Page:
11 Little-Known Punctuation Marks We Should Be Using
Why risk boring your friends and social-media followers with a mere period at the end of your texts, posts and emails? Clarify your message with these handy inventions.
Punctuation Marks: Interrobang
While this combination question mark and exclamation point can be effectively replaced by using one of each (“She did what?!”), that somehow lacks the punch of throwing them on top of each other to finish your thought. Besides, who among us doesn’t want to say “interrobang” more often‽
These are the hardest words for non-native English speakers to pronounce.
Punctuation Marks: Irony Mark
The irony mark, first printed in the mid-1800s, precedes a sentence to indicate its tone before it is read (much like some Spanish punctuation). The intent: beware of crafty double meanings and arched eyebrows to follow. While this backward question mark is relatively young, writers have been proposing irony symbols since the 1600s.
Punctuation Marks: Acclamation Point
The French author who proposed this punctuation mark in 1966 described it as “the stylized representation of the two small flags that fly at the top of the bus when a head of state visits.” Acclamation is “a demonstration of goodwill or welcome,” so you could use it to say “I’m glad you could make it” or “We stand on guard for theePhoto: Tatiana Ayazo”
Punctuation Marks: Snark Mark
Need to indicate that you’re being a petty jerk? Add a snark mark to your correspondence by typing a period followed by a tilde. Example: “Nice shoes. I bet you got a deal on them.~”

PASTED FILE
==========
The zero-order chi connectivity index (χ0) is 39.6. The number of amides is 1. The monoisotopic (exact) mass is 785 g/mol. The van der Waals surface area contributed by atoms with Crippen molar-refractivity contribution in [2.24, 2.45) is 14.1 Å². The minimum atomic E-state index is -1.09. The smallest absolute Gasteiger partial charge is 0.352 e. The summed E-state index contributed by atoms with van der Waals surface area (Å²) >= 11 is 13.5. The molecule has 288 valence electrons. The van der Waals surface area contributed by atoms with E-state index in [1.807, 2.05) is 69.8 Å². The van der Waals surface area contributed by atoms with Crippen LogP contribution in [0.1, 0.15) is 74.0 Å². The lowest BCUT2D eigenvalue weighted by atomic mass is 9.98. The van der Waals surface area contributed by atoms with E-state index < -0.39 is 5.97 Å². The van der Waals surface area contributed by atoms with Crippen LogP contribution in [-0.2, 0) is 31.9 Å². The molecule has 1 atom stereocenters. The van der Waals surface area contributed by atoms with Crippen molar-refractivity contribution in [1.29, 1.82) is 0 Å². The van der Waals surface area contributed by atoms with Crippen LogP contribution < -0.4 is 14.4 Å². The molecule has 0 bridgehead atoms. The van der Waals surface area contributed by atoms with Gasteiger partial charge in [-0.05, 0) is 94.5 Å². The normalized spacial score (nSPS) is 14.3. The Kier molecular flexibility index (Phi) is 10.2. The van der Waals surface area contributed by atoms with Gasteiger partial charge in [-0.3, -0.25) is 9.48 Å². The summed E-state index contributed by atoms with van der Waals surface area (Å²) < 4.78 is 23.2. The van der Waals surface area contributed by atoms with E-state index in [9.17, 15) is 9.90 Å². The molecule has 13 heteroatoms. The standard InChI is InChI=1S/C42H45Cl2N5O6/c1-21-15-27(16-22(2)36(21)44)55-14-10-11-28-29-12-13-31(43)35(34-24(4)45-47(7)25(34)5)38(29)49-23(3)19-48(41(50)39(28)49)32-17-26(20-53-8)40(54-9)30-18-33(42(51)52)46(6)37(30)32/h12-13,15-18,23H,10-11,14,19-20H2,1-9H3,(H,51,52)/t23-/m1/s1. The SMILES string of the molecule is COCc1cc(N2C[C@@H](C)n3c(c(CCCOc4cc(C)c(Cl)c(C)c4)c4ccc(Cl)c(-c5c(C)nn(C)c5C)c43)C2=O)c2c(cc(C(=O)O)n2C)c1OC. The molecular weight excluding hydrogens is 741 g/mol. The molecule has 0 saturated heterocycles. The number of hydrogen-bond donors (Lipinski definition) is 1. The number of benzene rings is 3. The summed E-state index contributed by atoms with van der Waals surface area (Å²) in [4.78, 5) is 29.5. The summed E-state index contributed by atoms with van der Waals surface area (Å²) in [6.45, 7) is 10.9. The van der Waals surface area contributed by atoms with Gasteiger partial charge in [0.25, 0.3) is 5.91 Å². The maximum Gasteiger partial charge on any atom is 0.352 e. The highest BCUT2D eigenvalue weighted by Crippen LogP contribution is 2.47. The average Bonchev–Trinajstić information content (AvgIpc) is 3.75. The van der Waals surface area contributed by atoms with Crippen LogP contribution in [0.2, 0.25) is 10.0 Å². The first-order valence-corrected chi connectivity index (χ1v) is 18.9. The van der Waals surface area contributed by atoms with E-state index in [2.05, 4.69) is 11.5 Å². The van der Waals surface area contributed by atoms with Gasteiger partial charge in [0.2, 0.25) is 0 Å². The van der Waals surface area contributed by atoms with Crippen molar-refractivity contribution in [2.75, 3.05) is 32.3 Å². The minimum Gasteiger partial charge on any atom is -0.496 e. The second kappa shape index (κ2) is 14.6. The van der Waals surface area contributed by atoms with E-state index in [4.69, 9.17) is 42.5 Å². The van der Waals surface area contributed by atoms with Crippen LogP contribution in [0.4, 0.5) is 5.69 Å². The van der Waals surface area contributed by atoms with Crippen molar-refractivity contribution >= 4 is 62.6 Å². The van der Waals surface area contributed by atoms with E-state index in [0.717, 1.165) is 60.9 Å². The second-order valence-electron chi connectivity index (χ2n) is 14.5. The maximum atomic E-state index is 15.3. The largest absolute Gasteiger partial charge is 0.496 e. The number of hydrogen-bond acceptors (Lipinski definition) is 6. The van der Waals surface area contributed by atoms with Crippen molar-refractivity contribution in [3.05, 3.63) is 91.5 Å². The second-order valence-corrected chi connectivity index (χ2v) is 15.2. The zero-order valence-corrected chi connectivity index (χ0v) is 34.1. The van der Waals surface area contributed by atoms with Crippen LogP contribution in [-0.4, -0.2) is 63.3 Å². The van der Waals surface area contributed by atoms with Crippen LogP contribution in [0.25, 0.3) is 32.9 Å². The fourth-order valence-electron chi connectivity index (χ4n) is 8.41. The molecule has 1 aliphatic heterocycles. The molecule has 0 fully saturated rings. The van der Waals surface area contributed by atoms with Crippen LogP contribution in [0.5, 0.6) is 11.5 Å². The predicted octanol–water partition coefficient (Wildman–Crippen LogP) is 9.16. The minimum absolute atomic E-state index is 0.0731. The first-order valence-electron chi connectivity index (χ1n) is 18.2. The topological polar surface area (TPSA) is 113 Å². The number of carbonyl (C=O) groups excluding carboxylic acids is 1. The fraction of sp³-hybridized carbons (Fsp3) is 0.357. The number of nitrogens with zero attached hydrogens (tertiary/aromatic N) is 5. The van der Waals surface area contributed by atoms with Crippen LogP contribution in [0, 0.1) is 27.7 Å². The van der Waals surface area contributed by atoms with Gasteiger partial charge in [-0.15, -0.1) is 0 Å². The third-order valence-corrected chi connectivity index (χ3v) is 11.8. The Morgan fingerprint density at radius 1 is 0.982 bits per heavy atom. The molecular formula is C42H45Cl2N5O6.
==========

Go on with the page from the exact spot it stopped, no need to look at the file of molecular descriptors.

If you’re a woman, you probably hate these 6 words!
Punctuation Marks: Percontation Point or Rhetorical Question Mark
The backward question mark was proposed in the late 1500s as the ending to a rhetorical question. So clever! Who knew⸮
Do you have any of these six annoying speaking habits?
Punctuation Marks: Certitude Point
A favourite of parents, the certitude point conveys total conviction, as in, “We are not going to the zoo and that’s finalPhoto: Tatiana Ayazo”
Can you guess the meanings of these weird slang terms from the Roaring Twenties?
Punctuation Marks: Doubt Point
The opposite of the certitude point, this zigzag adds skepticism: “You think you’re going to the zooPhoto: Tatiana Ayazo”
Did you know that these common words actually come from Gaelic?
Punctuation Marks: Love Point
The equivalent of punctuating your prose with an emoji heart, the love point is two canoodling question marks sharing a period. Try it after sentences such as “Happy anniversaryPhoto: Tatiana Ayazo” and “I love my catPhoto: Tatiana Ayazo” (Only a cynic would note the subtext of using question marks to express ardour.)
Here are 11 British phrases you need to know before your next visit to the UK.
Punctuation Marks: Asterism
This triangular pile of asterisks has been used to divide subchapters in books and to indicate minor breaks in long text. Sadly, most books just use three stars in a row for breaks within chapters (***), or simply skip an extra line.
Unless you want to sound old, don’t use any of these 10 words.
Punctuation Marks: SarcMark
The SarcMark (short for “sarcasm mark”) is actually the trademarked creation of a man named Douglas Sak, who markets it as “the official, easy-to-use punctuation mark to emphasize a sarcastic phrase, sentence or message.” Yeah, the world needs more ways to be sarcastic.
Here are the redundant phrases you need to cut out of your vocabulary.
Punctuation Marks: Exclamation Comma & Question Comma
Want to show delight or confusion without ending your sentence? Slip in one of these! Once patented, like the Sarc-Mark, these comma cousins have been free for everyone to use since 1995.